On the heels of the commemoration of the 50th anniversary of the 1963 March on Washington, a darker moment of that year was recognized Sept. 10.
The four little girls who died in the bombing of the 16th Street Baptist Church in Birmingham, Ala. were posthumously awarded one of the nation’s highest civilian awards—the Congressional Gold Medal.
The medals go to the families of Addie Mae Collins, Denise McNair, Carole Robertson and Cynthia Wesley, four young girls aged 11 to 14, who were preparing for Sunday school Sept. 15, 1963 when a bomb planted by some members of the Ku Klux Klan exploded, killing them and injuring 22 other people in the building.
“As a direct beneficiary of their sacrifice, I was honored that my first piece of legislation honored the four little girls with the highest civilian honor Congress can bestow upon any individual,” Rep. Terri Sewell (D-Ala.) said in a ceremony in the U.S. Capitol’s Statuary Hall.
“I not only question where I would be today without the influence of the four little girls but more importantly, I question where America would be. The premature and senseless deaths of these girls awakened the slumbering conscience of America and galvanized the Civil Rights Movement,” Sewell said at the ceremony.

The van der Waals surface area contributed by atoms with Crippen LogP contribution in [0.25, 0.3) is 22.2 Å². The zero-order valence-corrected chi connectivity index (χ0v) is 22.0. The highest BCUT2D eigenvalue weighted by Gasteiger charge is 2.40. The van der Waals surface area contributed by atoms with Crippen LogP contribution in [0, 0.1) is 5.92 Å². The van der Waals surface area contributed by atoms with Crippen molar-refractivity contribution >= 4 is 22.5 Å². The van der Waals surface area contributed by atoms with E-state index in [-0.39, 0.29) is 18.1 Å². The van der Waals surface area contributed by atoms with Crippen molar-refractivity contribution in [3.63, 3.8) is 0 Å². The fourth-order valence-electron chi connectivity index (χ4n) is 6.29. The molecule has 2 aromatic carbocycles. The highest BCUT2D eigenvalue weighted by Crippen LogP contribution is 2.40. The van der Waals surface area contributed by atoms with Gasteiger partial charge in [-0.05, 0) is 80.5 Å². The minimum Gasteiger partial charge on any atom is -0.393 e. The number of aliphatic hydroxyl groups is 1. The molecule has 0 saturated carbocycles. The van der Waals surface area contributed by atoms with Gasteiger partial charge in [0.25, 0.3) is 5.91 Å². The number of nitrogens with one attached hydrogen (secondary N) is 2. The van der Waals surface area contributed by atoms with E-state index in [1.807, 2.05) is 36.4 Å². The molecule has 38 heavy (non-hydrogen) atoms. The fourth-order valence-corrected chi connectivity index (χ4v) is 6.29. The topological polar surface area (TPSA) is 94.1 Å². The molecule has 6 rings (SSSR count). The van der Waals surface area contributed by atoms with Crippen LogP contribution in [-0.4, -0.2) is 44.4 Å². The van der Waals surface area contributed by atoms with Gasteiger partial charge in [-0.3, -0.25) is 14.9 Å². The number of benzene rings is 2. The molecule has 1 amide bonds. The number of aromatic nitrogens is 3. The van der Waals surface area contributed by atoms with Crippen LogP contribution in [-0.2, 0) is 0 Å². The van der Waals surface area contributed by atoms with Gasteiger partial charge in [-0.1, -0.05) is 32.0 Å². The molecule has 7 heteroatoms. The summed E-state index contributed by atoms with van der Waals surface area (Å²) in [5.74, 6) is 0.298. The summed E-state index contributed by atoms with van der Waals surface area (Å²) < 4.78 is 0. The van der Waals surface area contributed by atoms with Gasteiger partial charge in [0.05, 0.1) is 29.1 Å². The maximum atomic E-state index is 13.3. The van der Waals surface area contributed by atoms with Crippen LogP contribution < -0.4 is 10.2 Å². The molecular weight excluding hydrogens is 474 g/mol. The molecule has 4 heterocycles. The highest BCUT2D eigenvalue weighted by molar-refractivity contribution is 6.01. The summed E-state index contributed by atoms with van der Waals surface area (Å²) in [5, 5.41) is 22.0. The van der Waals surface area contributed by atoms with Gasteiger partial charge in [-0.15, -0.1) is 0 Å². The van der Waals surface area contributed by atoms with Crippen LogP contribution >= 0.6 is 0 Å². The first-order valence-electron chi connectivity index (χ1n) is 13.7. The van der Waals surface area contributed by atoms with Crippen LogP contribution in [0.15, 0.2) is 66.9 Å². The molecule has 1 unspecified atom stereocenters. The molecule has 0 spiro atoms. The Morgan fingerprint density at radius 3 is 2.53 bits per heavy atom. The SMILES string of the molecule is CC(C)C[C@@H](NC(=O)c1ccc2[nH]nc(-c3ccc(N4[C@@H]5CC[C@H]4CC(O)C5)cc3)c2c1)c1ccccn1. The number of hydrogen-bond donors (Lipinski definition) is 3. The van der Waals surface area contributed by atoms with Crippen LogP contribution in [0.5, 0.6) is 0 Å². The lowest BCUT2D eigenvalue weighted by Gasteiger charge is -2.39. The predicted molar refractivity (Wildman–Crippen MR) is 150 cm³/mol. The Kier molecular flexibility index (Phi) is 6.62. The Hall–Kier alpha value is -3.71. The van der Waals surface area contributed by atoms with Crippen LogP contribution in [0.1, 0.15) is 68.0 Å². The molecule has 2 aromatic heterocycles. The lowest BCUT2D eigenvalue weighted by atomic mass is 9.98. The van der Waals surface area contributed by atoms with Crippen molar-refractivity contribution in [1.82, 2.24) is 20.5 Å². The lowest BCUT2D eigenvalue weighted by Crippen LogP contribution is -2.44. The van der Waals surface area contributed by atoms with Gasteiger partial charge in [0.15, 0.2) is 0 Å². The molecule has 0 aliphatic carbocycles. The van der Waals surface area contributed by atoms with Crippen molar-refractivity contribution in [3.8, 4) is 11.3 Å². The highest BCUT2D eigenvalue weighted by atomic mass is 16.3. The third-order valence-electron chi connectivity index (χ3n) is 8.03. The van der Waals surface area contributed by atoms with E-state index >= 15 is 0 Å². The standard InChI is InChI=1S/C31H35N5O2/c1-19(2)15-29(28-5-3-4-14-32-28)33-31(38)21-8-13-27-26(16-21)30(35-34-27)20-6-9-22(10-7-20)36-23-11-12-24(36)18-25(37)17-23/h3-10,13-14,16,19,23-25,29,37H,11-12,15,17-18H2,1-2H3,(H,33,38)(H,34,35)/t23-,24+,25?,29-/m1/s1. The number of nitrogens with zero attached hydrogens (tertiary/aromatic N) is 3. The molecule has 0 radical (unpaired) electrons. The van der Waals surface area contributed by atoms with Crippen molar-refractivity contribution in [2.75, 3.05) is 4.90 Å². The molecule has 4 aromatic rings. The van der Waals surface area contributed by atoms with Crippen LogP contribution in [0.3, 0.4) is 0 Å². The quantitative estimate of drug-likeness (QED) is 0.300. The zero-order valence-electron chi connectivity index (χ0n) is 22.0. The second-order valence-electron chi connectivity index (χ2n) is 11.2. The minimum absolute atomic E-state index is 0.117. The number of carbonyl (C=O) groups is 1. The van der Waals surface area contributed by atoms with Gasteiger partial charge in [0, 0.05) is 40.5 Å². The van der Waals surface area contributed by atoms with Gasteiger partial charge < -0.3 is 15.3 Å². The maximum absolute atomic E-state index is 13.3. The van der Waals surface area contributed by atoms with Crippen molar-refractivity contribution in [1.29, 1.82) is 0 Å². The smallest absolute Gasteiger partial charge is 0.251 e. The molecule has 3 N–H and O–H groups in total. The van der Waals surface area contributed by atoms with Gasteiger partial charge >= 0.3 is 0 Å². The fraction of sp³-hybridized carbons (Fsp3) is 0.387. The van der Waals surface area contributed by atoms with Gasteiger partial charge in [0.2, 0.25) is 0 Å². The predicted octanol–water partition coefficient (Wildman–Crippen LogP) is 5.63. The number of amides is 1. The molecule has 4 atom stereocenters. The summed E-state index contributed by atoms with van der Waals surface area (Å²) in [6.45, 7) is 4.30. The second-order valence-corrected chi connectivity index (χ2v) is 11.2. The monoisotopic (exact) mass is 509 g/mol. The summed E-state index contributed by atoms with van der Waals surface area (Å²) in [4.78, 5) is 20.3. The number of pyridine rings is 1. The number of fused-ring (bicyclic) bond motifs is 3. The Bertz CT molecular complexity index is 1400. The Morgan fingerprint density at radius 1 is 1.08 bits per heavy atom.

“So many people have worked hard to make this day possible and understanding that the tragic loss and heart break help to trigger this process,” Obama said as he signed the legislation authorizing the striking of the medals.
“We are awarding posthumously a Congressional Gold Medal to…..the four little girls who lost their lives 50 years ago in the bombing of the 16th Street Baptist Church,” President Obama said May 24 as he signed legislation sponsored by Sewell to strike the gold medals.
“This is a great moment and a great privilege for me,” he said.
Sewell, in whose district the church is located, is part of a congressional delegation to the medal presentation ceremony in Birmingham Sept. 13 at the church.
Sewell is also to conduct a discussion panel featuring members of the Congressional Black Caucus including Rep. John Lewis (D-Ga.), an icon of the civil rights era, Rep. Marcia Fudge (D-Ohio), chairwoman of the Black Caucus, and Rep. John Conyers (D-Mich.), the longest serving Black member of Congress. In all, 14 members of the CBC were scheduled to appear at the event.
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